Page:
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Noise Portraits


A briefly-narrated story – a pretext to create a series of portraits

Autism. А development disorder which hampers the human individual’s perception of and interaction with the surrounding world, as well as the organization and understanding of information received through the senses. A neurological disease (disability), as a consequence of which, the receptors’ functioning changes.

I found out about that in 1989. My daughter was 2 and half years old, and I was just completing my arts studies. Confusion and panic were followed by the frantic search for ways to overcome her condition. With Emiliana we ended up in a Swiss clinic where they applied a particular method for treating autistic people. Its specifics lie in the attempt to improve the sound receptor through exposing it to gradually increasing filtered noise. During the last therapy sessions the sound reached the limits acceptable for the ear. That method is based on the circumstance that individuals become increasingly accustomed to the strong noise. One stops hearing the tram passing by under their window by the end of the second week.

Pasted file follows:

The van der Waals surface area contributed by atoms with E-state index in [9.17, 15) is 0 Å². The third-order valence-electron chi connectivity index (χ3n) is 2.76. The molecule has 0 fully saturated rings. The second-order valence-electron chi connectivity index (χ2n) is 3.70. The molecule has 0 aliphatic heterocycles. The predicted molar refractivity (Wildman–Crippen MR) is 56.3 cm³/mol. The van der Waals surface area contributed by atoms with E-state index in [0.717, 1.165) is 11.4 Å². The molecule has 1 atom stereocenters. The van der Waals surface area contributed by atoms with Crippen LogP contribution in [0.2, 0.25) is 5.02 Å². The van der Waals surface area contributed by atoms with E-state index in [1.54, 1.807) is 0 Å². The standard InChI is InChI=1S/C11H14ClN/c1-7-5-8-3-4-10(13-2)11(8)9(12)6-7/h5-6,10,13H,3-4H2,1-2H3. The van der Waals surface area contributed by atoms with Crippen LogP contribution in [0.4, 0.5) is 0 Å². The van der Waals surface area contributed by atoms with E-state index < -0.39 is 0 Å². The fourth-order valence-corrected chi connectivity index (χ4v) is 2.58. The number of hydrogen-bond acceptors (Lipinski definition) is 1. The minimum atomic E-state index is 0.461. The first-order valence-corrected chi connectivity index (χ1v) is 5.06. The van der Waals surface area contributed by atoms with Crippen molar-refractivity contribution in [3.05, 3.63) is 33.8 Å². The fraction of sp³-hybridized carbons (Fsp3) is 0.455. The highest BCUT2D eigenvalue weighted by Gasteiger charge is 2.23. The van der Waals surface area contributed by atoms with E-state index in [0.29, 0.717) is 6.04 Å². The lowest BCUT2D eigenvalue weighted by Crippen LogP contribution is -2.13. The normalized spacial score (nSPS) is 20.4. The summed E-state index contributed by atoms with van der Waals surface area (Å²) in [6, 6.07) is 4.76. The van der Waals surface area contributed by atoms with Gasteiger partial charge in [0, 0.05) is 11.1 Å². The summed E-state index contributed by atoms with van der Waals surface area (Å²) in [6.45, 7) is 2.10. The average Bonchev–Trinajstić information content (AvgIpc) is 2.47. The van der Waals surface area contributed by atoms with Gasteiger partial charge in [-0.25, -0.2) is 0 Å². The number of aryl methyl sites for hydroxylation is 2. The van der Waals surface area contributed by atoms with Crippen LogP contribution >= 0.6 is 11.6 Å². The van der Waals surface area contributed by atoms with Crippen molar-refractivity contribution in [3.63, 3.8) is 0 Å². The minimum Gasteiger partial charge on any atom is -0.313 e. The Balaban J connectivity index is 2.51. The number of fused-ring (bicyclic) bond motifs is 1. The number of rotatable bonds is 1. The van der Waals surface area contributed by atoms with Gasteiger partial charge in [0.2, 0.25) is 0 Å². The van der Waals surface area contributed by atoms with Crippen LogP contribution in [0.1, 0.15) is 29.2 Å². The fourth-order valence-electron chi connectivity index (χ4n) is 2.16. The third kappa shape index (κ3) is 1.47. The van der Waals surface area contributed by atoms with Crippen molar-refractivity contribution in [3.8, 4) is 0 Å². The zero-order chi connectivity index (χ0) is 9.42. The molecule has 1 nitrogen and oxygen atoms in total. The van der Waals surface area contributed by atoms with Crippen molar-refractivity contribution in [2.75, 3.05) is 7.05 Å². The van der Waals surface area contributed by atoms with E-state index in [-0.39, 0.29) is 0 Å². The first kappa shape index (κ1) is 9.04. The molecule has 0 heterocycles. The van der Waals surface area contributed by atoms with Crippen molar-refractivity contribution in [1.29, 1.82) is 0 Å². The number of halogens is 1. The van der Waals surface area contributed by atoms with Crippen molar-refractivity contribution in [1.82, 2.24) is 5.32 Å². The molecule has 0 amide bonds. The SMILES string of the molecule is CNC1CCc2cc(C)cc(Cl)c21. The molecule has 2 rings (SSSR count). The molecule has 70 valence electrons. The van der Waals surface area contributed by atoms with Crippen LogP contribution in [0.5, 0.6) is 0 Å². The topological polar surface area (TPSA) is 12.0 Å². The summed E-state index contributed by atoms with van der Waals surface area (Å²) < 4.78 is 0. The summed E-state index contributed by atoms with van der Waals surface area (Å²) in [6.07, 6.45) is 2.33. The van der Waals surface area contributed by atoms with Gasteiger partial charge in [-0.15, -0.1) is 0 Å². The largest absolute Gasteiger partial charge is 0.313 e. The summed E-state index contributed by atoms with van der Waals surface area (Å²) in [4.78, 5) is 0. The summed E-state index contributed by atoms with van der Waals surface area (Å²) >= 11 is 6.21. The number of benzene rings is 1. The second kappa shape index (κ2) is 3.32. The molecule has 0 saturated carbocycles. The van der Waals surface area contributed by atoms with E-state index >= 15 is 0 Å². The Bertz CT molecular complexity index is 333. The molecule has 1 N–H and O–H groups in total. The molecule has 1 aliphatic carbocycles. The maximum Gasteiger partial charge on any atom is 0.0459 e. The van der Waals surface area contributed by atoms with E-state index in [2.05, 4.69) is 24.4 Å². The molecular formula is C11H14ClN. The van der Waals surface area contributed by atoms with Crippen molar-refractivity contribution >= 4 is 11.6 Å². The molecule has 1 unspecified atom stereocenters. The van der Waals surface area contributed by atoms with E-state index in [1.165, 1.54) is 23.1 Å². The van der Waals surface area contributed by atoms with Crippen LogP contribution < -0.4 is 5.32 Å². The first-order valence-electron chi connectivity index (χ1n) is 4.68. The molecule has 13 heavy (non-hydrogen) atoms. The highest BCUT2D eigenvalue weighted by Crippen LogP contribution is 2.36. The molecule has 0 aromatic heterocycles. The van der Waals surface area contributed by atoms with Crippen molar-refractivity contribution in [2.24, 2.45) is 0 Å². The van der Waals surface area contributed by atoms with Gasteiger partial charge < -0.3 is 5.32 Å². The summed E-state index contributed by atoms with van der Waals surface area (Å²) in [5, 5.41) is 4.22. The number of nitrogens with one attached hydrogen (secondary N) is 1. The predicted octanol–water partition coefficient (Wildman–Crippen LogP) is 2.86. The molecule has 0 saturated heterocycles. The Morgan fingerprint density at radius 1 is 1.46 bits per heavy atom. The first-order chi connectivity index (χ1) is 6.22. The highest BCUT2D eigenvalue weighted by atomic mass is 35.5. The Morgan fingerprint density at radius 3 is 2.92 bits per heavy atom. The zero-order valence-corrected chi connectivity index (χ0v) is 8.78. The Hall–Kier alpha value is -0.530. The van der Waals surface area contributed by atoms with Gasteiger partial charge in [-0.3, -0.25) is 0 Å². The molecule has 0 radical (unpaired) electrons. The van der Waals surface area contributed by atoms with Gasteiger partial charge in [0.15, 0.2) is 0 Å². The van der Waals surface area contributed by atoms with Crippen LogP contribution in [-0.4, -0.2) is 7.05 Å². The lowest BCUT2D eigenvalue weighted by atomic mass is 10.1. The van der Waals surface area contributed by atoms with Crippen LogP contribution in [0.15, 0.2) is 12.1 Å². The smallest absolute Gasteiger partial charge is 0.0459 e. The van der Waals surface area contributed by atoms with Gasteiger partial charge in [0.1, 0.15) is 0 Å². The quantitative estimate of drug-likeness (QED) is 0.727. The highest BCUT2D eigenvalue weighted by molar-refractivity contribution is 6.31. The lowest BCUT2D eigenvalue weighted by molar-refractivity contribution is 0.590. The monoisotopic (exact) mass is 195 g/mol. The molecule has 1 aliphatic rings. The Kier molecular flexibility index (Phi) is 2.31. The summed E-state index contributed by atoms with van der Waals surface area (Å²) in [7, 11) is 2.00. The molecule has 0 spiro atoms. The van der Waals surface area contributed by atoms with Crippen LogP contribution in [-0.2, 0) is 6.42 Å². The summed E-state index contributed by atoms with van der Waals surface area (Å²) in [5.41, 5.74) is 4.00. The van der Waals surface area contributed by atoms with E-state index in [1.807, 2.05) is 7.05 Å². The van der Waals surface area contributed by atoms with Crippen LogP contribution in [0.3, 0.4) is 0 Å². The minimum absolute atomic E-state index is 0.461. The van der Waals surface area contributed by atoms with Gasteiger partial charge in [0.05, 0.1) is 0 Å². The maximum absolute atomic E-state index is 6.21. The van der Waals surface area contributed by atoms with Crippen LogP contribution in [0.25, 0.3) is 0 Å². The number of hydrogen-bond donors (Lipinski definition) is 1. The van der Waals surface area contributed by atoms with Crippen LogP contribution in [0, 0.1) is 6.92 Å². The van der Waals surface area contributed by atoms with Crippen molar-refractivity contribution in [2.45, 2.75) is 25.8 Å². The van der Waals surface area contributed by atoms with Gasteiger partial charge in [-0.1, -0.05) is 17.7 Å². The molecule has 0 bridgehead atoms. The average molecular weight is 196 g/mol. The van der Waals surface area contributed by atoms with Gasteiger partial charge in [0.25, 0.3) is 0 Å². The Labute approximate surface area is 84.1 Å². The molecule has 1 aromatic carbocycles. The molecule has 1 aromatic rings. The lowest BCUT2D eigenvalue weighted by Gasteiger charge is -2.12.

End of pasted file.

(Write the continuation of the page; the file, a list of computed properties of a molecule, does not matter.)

After 20 years, this personal story is my reason to create a series of works – large-format portraits – through the building up/layering of colored noise until the image disappears. The swap of the meanings’ positions and the change of the message direction in the works transform them into an artistic and symbolic ‘therapy’ addressed to the ‘normal’ people.

Description/Method of realization

The project Binary Noise Portraits is designed to take place in a gallery space as an exhibition and a sound installation. It will present 18 works, format 130/200cм, arranged on а mirror-image principle. Each binary work is connected to headphones and a MP3 flash-stick which transfers the participant into the noise environment. The material selected for layering the color noise is porous foam and serves for creating the mirror (binary) images. https://www.facebook.com/bogdanaleksandrovart/


“Noise Portrait, Unit 1.9”, Acrylic on canvas, 130/200cm, 2010